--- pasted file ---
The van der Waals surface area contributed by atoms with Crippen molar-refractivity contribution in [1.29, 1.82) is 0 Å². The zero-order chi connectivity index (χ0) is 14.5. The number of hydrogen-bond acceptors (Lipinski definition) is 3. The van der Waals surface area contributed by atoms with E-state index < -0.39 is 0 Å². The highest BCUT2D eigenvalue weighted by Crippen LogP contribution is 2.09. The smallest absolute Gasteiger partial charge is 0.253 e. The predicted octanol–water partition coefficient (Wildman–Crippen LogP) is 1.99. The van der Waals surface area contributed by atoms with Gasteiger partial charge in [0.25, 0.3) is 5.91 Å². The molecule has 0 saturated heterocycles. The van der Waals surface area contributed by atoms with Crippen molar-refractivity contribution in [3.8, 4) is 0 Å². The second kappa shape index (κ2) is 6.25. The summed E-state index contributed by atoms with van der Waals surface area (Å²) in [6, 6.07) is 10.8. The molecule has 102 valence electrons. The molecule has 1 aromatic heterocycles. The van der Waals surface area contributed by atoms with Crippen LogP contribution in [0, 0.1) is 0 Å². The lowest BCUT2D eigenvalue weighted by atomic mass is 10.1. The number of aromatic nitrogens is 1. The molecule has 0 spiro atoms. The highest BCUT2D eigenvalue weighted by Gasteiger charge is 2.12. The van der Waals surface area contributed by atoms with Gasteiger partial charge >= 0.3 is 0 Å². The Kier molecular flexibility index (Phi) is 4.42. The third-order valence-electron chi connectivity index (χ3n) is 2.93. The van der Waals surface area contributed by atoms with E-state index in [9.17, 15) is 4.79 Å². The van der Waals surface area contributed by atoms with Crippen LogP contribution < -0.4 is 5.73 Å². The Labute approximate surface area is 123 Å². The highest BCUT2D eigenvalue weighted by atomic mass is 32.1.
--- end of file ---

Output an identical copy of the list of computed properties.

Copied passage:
The van der Waals surface area contributed by atoms with Crippen molar-refractivity contribution in [1.29, 1.82) is 0 Å². The zero-order chi connectivity index (χ0) is 14.5. The number of hydrogen-bond acceptors (Lipinski definition) is 3. The van der Waals surface area contributed by atoms with E-state index < -0.39 is 0 Å². The highest BCUT2D eigenvalue weighted by Crippen LogP contribution is 2.09. The smallest absolute Gasteiger partial charge is 0.253 e. The predicted octanol–water partition coefficient (Wildman–Crippen LogP) is 1.99. The van der Waals surface area contributed by atoms with Gasteiger partial charge in [0.25, 0.3) is 5.91 Å². The molecule has 0 saturated heterocycles. The van der Waals surface area contributed by atoms with Crippen molar-refractivity contribution in [3.8, 4) is 0 Å². The second kappa shape index (κ2) is 6.25. The summed E-state index contributed by atoms with van der Waals surface area (Å²) in [6, 6.07) is 10.8. The molecule has 102 valence electrons. The molecule has 1 aromatic heterocycles. The van der Waals surface area contributed by atoms with Crippen LogP contribution in [0, 0.1) is 0 Å². The lowest BCUT2D eigenvalue weighted by atomic mass is 10.1. The number of aromatic nitrogens is 1. The molecule has 0 spiro atoms. The highest BCUT2D eigenvalue weighted by Gasteiger charge is 2.12. The van der Waals surface area contributed by atoms with Gasteiger partial charge >= 0.3 is 0 Å². The Kier molecular flexibility index (Phi) is 4.42. The third-order valence-electron chi connectivity index (χ3n) is 2.93. The van der Waals surface area contributed by atoms with E-state index in [9.17, 15) is 4.79 Å². The van der Waals surface area contributed by atoms with Crippen LogP contribution < -0.4 is 5.73 Å². The Labute approximate surface area is 123 Å². The highest BCUT2D eigenvalue weighted by atomic mass is 32.1.